You were introduced to Steve Jones, CEO of Midgrowth Co. and through some tactful probing, you realized he needs your help. Midgrowth has the problem you solve. Steve even admitted the situation should be addressed (after a few of your pointed questions made it hard to deny).
You then diligently walked Steve through the Context Discussion, understanding his concerns and determining (albeit without much help from Steve) the value that solving the problem will have for Steve and Midsize. After a bit of discussion you agreed to submit a proposal by Monday and you locked in Tuesday at [10:00] for the follow up conversation.
The proposed fees ranged from $59k to $110k and Tuesday morning you could taste the six-figure win. Ten o’clock rolled around and Steve didn’t answer your call. He didn’t pick up at [10:30] either. Nor on Wednesday, Friday, the following Monday or two weeks later. Since you’re a whip-smart consultant you realize Steve is a bit reluctant to hire you. Now what?
Ah, the case of the reluctant prospect. Happens to every consultant. It happens a lot to some consultants and I bet you want to know how to win those projects. I’ll give you two (and a half) alternatives and a diagnostic to determine which to choose.
Alternative 1: Walk away.
Alternative 2: Remove the obstacle.
Most of the time you should walk away.
Seriously. You want to be a successful, wealthy consultant and the secret to being successful is choosing the right clients! Who are the right clients? Those who want to work with you. Those who have a burning desire to solve a problem or achieve an aspiration and are eager to enlist you in their effort.
Projects with reluctant clients very rarely deliver wildly successful outcomes, and commonly morph into frustrating, disappointing endeavors that put your reputation at risk.
Steve was giving you plenty of clues about his level of (dis)interest during the discovery process. Let’s look at the interest/passion level of a prospect over time.
In the first graph, Steve has moderate interest in addressing the problem, but not enough to hire you.
Now let’s look at what happens when you start talking with Steve.
While you’re engaged with Steve, his interest increases. For a short time.
There is absolutely no doubt that the more passionate and excited you are about the opportunity, the more energy Steve will have. Passion is contagious.
So, walk away. At least emotionally. You can still send the occasional email, but assume it’s a no-go.
Don’t push. If you frequently encounter reluctant prospects you’re spending too much time pushing for projects, selling yourself and asking for business. Remember: consulting projects are bought, not sold.
Alternative #2 is to remove the obstacle.
This is appropriate when Steve’s interest and desire are high but something else is preventing him from moving forward. Maybe it’s a policy issue, timing, a competitive move, or a larder bare of action-inducing chocolate.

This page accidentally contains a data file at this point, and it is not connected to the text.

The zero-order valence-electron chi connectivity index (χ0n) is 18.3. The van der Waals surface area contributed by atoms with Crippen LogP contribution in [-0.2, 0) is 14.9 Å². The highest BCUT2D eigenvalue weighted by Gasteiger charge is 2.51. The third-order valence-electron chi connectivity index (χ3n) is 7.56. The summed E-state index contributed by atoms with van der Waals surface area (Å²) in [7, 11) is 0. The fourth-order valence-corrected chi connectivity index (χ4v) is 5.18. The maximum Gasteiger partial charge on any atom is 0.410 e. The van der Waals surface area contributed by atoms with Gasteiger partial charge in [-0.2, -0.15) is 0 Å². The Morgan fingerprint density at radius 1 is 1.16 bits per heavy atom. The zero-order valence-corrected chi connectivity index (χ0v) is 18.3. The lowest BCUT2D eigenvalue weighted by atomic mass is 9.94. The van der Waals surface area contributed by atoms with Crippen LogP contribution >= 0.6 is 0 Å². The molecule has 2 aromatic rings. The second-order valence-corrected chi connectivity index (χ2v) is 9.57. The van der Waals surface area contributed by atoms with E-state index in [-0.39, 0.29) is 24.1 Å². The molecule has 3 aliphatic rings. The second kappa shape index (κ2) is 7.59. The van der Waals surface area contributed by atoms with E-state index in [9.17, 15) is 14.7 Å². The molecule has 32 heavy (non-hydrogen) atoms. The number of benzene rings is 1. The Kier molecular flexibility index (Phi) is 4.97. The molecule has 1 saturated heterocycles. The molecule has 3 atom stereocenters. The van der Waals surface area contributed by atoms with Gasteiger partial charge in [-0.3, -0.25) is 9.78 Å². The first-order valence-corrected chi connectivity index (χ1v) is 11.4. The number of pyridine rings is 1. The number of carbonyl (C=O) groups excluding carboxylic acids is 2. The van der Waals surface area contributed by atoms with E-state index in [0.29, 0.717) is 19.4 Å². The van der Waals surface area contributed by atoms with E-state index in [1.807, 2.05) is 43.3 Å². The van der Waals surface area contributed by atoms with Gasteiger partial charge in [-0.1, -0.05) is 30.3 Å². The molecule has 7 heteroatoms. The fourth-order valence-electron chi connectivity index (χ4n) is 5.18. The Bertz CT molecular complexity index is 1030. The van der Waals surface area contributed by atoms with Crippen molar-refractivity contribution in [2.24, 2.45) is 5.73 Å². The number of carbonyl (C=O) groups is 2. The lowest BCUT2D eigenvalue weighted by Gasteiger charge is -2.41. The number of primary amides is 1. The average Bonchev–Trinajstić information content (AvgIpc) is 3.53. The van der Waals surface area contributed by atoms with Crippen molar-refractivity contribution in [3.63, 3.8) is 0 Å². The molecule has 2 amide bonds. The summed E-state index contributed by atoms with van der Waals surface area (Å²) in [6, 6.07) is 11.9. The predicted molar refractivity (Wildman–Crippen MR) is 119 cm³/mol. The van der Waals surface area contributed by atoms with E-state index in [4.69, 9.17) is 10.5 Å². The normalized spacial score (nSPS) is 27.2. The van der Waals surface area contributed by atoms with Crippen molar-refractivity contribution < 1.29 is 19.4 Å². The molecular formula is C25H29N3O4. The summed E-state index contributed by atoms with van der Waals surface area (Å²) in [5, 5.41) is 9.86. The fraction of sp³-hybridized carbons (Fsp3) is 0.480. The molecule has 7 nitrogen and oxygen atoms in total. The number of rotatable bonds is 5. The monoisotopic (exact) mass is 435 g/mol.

Then you collaborate with Steve to work around the obstacle—conform to the policy, adjust the timing, adapt to the competition, send chocolate—if at all possible. Sometimes it’s not possible to remove the obstacle, in which case you… walk away.
Okay, but how do you diagnose whether you’re facing borrowed passion or a real obstacle?
You send an email and/or leave a phone message with this simple, compound question:
“Steve, what’s getting in the way of us moving forward? I’d really appreciate your candid response so I can close the loop on our discussions. Is it a lack of priority or interest, or are you not seeing the value or is there something else in the way?”
At least 80% of the time Steve will respond. Unfortunately, most of those responses can be interpreted as your project being low priority. In other words, you were reacting to borrowed interest. Walk away.
However, there will be instances in which Steve apologizes for his tardiness and reveals the obstacle. Cool. Jump into obstacle-removal mode.
There are also rare instances in which Steve has a passion for the project and hasn’t jumped into it yet, but doesn’t see your value or doesn’t believe/trust you’ll deliver the desired outcome.
In those cases you turn to Alternative 2.5: Ask whether he’s open to discussing his concerns. Perhaps you can sway him during further conversations.
Those cases are rare, though, because if Steve had passion for the project and two weeks or more have passed, chances are he’s already found an alternative source of help—internal or external.
Hey, I said there were 2.5 alternatives… where did Alternative #3 come from? Surprise. The third alternative is to not have a reluctant prospect in the first place; it’s to spark a native passion to work with you.
These are the clients you want. They have some interest, then you plant a seed which they nourish and cultivate until they can’t wait to bring you in. Their passion is native, not borrowed. Those projects succeed and boost your reputation.
You provoke native desire during the discovery process by tapping into the emotional drivers behind the project. If they exist. You can’t manufacture these; you can only brush the ashes off the ember of desire then fan it into flame.
The key is to leave your prospect with an incomplete vision of the future. If you paint the entire future, their interest will fade when you leave. Conversely, if you force them to fill in the picture, then they start to dream, to hope, to crave… and to want you to help them achieve the vision.
I’ve created a handy “How to Deal with Reluctant Clients” flow chart, which you can see by clicking on the image below.
How have you dealt with reluctant clients? Have you walked away? Have you overcome their reluctance? I’d like to hear.
Text and images are © 2022 David A. Fields, all rights reserved.